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Trump's $110 Billion Arms Deal With Saudi Arabia May Be Illegal -- and Congress Can Block It


May 20, 2017
Akbar Shahid Ahmed / Huffington Post & Al Jazeera

The human rights arm of the American Bar Association has sent the Senate a legal analysis saying that President Donald Trump's plan for an arms deal with Saudi Arabia worth more than $100 billion would be illegal because of the Saudis' bloody role in the ongoing conflict in Yemen, which has killed thousands of innocent civilians and now is about to plunge the nation into a devastating famine. It is illegal to sell US weapons to countries that use these weapons against civilian populations.

http://www.huffingtonpost.com/entry/saudi-arabia-arms-deal-trump_us_591f3322e4b094cdba53e3de?ncid=edlinkushpmg00000313

Trump's $110 Billion Arms Deal With Saudi Arabia
May Be Illegal

Akbar Shahid Ahmed / Huffington Post

WASHINGTON (May 19, 2017) -- The human rights arm of the American Bar Association has sent the Senate a legal analysis saying that President Donald Trump's plan for an arms deal with Saudi Arabia worth more than $100 billion would be illegal because of the Saudis' role in the ongoing conflict in Yemen.

Citing "multiple credible reports of recurring and highly questionable [air]strikes'' by the Saudi military that have killed civilians, the US "cannot continue to rely on Saudi assurances that it will comply with international law and agreements concerning the use of US-origin equipment," Michael Newton, a prominent Vanderbilt University law professor and former military judge advocate general, said.

Newton, in his 23-page opinion, said the strikes have continued "even after Saudi units received training and equipment to reduce civilian casualties."

"Continued sale of arms to Saudi Arabia -- and specifically of arms used in airstrikes -- should not be presumed to be permissible" under the two statutes covering most sales of military equipment by the US government to foreign nations, he said.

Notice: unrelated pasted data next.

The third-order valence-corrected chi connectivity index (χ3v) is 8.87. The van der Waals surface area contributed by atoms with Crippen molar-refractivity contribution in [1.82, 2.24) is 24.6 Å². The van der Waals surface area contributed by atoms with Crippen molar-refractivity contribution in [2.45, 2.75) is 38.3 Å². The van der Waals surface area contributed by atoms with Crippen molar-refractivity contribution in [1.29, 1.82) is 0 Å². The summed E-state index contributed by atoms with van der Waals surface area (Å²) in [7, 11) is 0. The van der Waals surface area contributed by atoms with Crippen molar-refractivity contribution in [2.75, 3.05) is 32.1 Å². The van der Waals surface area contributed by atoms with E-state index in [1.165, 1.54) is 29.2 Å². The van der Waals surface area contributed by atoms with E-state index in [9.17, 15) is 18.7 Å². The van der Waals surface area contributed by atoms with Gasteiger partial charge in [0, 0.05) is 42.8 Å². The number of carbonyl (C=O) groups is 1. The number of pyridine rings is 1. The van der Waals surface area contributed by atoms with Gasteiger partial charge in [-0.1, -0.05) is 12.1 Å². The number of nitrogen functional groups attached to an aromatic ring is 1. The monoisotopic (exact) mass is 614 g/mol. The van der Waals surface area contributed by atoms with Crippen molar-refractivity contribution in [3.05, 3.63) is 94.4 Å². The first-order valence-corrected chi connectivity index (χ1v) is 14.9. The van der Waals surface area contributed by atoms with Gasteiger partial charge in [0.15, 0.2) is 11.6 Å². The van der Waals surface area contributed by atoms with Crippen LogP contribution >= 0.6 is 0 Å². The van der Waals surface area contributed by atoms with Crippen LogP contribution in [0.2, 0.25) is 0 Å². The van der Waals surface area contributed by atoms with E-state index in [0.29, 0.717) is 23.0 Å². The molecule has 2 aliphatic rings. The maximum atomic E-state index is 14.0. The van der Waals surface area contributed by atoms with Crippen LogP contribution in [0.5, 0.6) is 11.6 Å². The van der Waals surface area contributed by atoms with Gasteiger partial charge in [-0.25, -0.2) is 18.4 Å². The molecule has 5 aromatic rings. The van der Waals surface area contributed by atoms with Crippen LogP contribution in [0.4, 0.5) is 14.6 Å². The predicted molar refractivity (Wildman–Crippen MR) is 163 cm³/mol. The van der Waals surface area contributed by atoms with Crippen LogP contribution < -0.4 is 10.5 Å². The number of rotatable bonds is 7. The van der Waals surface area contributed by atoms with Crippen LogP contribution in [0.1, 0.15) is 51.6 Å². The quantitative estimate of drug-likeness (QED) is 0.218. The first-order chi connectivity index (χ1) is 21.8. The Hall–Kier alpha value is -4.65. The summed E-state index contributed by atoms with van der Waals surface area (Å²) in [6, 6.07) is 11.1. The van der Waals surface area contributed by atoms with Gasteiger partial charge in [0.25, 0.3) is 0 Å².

The letter comes ahead of Trump's weekend visit to Saudi Arabia, during which the president is to announce the new arms deal. On Friday, the Associated Press reported the package is expected to cover $110 billion in sales of planes, ships, bombs and missile defense technology over 10 years.

Though the Obama administration committed to many elements of the package before Trump's inauguration, the president is expected to present it as a major accomplishment. Jared Kushner, Trump's son-in-law and a White House aide, has built a rapport with Saudi Deputy Crown Prince Mohammed bin Salman and personally intervened with weapons manufacturer Lockheed Martin to get the Saudis a better deal, The New York Times reported.

The bar association's Center for Human Rights requested the assessment after receiving several congressional inquiries about the legality of continued sales to the Saudis. Senators skeptical of the Saudi campaign in Yemen unsuccessfully tried to block a $1.15 billion arms transfer last fall. The legal analysis suggests that they should try again.

A US-backed, Saudi-led coalition of countries has been at war in Yemen for over 2 years, fighting Iran-backed militants who have taken over much of the country. The coalition has been repeatedly accused of war-crime violations for its role in the deaths of thousands of civilians in the Arab world's poorest country.

The United Nations has reported nearly 5,000 deaths have occurred, and said the actual toll is likely far higher. UN experts have repeatedly singled out coalition airstrikes, which are supported by American aerial refueling, as the single largest cause of civilian casualties during various periods in the conflict.

Meanwhile, naval blockades by the coalition and interference in aid deliveries by the pro-Iran militants have caused a major humanitarian crisis: 19 million Yemenis are in need of aid, according to the UN, and a famine may soon be declared.

Extremist groups, notably Al Qaeda, have taken advantage of the chaos to expand their power.

Then-President Barack Obama authorized US assistance to the coalition in March 2015. His administration halted some arms transfers last December after a major Saudi-led attack on a funeral, but it kept up the majority of US support.

Obama approved a record-breaking $115 billion in arms sales to the Saudis during his time in office, but the country's leaders frequently claimed he abandoned them because of his nuclear diplomacy with Iran and reluctance to strongly intervene in Syria.

Trump is expected to speak of the military deal as a sign of a renewed commitment to the longtime US partner -- even though he often criticized the Saudis on the campaign trail.